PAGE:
The Global Economy Is Vulnerable
Over the first half of the year, the slowdown in global economic growth expectations for 2019 has been remarkable. This slowdown has been extraordinarily synchronised around the world and yet, the outperformance of riskier asset classes during the second quarter of 2019 (and year-to-date) has been a prominent theme. Riskier asset classes (equities) have generally benefited from improved sentiment, and equity markets have regained their footing after the sharp sell-off at the end of 2018. A shift toward more accommodative monetary policy stances by major central banks has supported a rebound in sentiment. In South Africa, the first half of the year was characterised by severe electricity-supply disruptions and continued weak business confidence. However, riskier assets (equities) have outperformed despite the release of negative economic data. It is pleasing to note that the Lima Mbeu funds have outperformed their respective benchmarks since inception.
In the multi-asset fund, we maintained a neutral position on all asset classes relative to the composite benchmark. Our ‘quant-amental’ research approach informed this decision. We blend investment insight with the discipline and transparency of a quantitative framework to determine tactical asset allocation positions over the medium term. Despite the positive sentiment towards riskier assets as a result of policymakers adopting a more accommodative monetary policy stance, we are yet to see this translate into tangible economic benefits. Our view is that riskier assets struggle to deliver superior returns in weak and stagnant environments.
Expectations are for South Africa’s weak growth environment to remain relatively unchanged over the next 12 months. Despite the moderate improvement expected in economic growth between 2019 and 2020, we think that the economy is still vulnerable. We believe that sustained economic growth comes from only two things: how many people are working and how productive they are. The increase in the number of unemployed people lifted the official unemployment rate to 27.6% in the first quarter of 2019, while data from the SARB indicates that there is no improvement in labour productivity. SA’s economic growth expectations for 2019 have already been revised down by 60bps since the beginning of the year, and at this rate, things could get worse in the 2nd half of the year. The national government’s gross loan debt as a percentage of gross domestic product (GDP) is at an all-time high. The sustainability thereof will require increased economic activity. Therefore, the ability to use fiscal policy to stimulate economic growth is limited, and any improvement in the short-term is highly dependent on global factors.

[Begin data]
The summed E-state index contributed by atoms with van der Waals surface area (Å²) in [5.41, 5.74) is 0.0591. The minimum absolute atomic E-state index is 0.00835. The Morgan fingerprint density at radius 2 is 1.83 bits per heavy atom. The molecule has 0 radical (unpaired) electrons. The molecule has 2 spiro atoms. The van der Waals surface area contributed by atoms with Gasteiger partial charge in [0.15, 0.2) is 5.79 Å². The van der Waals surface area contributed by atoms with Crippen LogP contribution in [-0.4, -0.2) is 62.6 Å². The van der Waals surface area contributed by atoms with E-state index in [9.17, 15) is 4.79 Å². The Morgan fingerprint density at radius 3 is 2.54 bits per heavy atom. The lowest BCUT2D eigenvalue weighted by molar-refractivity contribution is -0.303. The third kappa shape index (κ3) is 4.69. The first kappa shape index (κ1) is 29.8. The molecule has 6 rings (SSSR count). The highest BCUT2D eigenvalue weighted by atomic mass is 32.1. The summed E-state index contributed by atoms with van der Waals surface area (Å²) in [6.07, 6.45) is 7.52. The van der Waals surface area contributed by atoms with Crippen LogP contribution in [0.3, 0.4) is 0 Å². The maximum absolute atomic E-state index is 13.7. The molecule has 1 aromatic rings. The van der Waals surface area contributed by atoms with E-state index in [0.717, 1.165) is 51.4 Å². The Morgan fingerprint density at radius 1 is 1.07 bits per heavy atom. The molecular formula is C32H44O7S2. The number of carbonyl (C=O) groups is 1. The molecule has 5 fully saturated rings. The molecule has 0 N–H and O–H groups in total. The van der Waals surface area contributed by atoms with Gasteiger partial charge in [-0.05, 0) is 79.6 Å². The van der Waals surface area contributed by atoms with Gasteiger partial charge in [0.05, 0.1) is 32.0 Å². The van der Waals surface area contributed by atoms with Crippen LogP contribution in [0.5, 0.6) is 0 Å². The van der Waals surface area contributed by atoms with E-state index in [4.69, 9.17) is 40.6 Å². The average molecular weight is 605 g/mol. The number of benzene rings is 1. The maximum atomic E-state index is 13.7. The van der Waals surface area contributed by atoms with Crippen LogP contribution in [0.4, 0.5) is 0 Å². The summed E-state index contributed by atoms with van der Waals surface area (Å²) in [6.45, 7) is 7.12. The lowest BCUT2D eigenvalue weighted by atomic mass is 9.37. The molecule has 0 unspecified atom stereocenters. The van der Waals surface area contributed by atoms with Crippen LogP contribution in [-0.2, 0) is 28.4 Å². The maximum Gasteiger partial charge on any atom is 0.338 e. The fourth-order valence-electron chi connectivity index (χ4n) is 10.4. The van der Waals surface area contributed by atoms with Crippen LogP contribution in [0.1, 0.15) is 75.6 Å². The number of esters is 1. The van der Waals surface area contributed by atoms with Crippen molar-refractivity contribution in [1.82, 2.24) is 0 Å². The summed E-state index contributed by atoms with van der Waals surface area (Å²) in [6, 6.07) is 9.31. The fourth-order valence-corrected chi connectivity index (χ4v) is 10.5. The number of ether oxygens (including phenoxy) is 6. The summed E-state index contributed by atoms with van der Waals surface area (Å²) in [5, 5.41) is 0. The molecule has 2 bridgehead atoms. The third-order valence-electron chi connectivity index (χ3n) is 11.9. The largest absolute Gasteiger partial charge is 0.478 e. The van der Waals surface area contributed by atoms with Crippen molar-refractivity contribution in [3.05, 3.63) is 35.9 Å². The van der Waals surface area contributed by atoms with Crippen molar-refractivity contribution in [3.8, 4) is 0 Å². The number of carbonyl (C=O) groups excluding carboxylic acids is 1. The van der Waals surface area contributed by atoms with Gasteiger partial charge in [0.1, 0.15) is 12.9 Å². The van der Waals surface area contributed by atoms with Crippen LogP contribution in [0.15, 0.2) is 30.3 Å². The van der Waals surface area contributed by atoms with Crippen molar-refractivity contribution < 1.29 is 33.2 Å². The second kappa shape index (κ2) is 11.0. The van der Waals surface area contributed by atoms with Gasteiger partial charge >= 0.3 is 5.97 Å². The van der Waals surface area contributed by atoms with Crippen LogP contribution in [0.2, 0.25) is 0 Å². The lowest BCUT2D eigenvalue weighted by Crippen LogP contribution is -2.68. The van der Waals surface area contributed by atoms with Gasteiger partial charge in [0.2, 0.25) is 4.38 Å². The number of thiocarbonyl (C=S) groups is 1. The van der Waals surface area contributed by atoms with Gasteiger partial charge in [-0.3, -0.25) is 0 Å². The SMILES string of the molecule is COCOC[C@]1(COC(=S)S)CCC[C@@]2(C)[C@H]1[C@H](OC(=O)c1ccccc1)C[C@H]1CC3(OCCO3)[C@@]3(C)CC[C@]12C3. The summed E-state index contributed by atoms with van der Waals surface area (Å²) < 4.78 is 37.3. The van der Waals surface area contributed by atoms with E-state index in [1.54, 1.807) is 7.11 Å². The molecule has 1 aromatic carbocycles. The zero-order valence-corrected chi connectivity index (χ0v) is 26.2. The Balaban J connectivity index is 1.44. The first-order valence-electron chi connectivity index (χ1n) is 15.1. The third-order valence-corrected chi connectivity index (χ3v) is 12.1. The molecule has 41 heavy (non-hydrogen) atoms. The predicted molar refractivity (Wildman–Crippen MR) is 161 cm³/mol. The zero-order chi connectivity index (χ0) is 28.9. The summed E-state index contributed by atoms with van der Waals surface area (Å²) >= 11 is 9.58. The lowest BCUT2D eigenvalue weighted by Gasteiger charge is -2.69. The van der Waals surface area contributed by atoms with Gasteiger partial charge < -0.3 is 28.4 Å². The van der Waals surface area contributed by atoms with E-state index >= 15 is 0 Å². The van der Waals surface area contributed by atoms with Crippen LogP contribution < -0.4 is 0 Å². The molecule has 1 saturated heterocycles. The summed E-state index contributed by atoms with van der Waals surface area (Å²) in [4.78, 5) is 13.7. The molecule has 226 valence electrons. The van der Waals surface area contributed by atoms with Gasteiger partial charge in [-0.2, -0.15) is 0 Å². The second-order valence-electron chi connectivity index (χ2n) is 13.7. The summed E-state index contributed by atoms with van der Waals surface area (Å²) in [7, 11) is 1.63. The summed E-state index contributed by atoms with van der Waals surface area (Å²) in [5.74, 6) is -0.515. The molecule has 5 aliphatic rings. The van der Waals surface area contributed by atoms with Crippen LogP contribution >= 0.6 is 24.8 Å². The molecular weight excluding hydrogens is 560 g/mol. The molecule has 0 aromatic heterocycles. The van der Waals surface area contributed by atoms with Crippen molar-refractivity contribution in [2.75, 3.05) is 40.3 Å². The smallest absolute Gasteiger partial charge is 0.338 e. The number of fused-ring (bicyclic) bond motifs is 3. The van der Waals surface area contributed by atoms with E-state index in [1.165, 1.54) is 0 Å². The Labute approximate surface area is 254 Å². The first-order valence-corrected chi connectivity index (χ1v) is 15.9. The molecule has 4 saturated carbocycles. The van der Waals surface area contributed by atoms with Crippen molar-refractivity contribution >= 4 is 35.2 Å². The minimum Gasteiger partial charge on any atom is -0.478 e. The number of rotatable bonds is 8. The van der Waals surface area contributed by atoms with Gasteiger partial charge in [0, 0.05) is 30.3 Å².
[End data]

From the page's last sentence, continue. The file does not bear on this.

As South Africans, we tend to slit our wrists when we digest the structural inefficiencies that plague our economy. However, things are not much better globally, and economic vulnerabilities continue to build despite the accommodative monetary policies.